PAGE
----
All attributes that express the Outstanding Universal Value of the Archaeological Park and Ruins of Quirigua are duly protected within the boundaries of the inscribed property, an area of 34 hectares, allowing for the highest level of conservation. Each of the monuments, true masterpieces of Maya art, is found in situ and in harmony with the surrounding natural and cultural environments. 

Protection measures have been taken over the years to prevent damage caused by human development and neglect. However the close proximity to the Motagua River and the geological fault by the same name, make the World Heritage property vulnerable to natural disasters, for which preventive measures have also been taken to have the greatest control over environmental factors.

Authenticity

The monuments that make up Quirigua include stelae, altars and zoomorphic sculptures (animal-shaped sculpture), carved in sandstone and used to honour the Mayan rulers of Quirigua.   Each monument captures the rulers’ image and is accompanied by hieroglyphic text with dates as well as mythical, historical and political events. All reflected in high relief in the style of the "the School of Motagua" showcasing the highest level of artistic development found in Maya art. The conditions of form and design, materials and substance have been maintained and conservation interventions have been kept to the minimal.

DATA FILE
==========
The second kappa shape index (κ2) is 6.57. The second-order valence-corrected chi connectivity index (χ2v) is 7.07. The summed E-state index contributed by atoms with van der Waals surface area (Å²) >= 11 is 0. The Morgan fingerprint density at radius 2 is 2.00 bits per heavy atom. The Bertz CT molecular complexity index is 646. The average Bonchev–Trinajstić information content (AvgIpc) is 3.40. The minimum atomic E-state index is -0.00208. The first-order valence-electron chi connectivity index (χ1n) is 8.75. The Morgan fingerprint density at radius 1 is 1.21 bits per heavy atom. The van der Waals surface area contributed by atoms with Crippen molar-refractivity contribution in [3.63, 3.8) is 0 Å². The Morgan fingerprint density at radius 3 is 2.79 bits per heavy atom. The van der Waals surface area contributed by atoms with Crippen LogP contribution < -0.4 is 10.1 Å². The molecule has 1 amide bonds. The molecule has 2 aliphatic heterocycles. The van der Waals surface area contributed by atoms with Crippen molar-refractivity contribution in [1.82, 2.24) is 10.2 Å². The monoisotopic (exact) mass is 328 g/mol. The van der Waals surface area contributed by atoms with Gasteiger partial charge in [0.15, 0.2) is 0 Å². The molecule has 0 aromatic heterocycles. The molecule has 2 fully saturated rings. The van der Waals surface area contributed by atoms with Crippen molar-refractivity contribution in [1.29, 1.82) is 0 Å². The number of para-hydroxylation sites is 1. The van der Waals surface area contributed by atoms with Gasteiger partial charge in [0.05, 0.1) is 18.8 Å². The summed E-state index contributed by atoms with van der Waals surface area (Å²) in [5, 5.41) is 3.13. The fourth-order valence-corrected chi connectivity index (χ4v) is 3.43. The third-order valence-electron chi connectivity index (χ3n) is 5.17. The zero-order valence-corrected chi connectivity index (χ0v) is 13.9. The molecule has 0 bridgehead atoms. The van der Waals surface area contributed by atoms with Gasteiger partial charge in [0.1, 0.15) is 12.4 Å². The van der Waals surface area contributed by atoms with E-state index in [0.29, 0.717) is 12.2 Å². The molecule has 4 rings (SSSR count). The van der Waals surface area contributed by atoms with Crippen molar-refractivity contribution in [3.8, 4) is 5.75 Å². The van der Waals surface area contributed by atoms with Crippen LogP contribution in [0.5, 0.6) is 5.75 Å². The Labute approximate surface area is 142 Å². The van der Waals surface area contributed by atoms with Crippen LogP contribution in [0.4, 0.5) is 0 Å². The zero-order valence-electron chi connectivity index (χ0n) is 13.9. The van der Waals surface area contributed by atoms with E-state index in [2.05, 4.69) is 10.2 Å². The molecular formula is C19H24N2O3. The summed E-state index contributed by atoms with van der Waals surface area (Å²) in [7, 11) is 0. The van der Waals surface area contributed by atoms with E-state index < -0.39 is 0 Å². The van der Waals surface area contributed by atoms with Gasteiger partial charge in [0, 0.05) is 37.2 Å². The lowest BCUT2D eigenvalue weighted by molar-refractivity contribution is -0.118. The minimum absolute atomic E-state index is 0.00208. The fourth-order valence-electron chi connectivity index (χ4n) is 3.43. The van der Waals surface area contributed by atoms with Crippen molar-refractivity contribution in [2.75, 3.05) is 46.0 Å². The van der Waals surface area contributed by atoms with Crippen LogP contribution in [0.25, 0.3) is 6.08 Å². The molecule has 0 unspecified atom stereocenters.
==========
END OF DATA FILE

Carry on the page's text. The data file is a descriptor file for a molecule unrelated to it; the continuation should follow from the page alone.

Protection and management requirements

The Archaeological Park and Ruins of Quirigua are protected by the Constitution of the Republic of Guatemala and the Law for the Protection of National Cultural Heritage and Protected Areas Act, among other legal tools. Likewise, the State Party has ratified several international conventions for the protection of cultural heritage on the whole.

The property has a Management Plan which has been in effect since 2008 and will last until 2012 which was prepared by the Ministry of Culture and Sports of Guatemala, the entity in charge of the site. This plan includes fifteen cultural objectives and eight natural targets each of which have specific actions for the protection, conservation and promotion of the cultural and natural heritage of the park in the short, medium and long term and include community participation.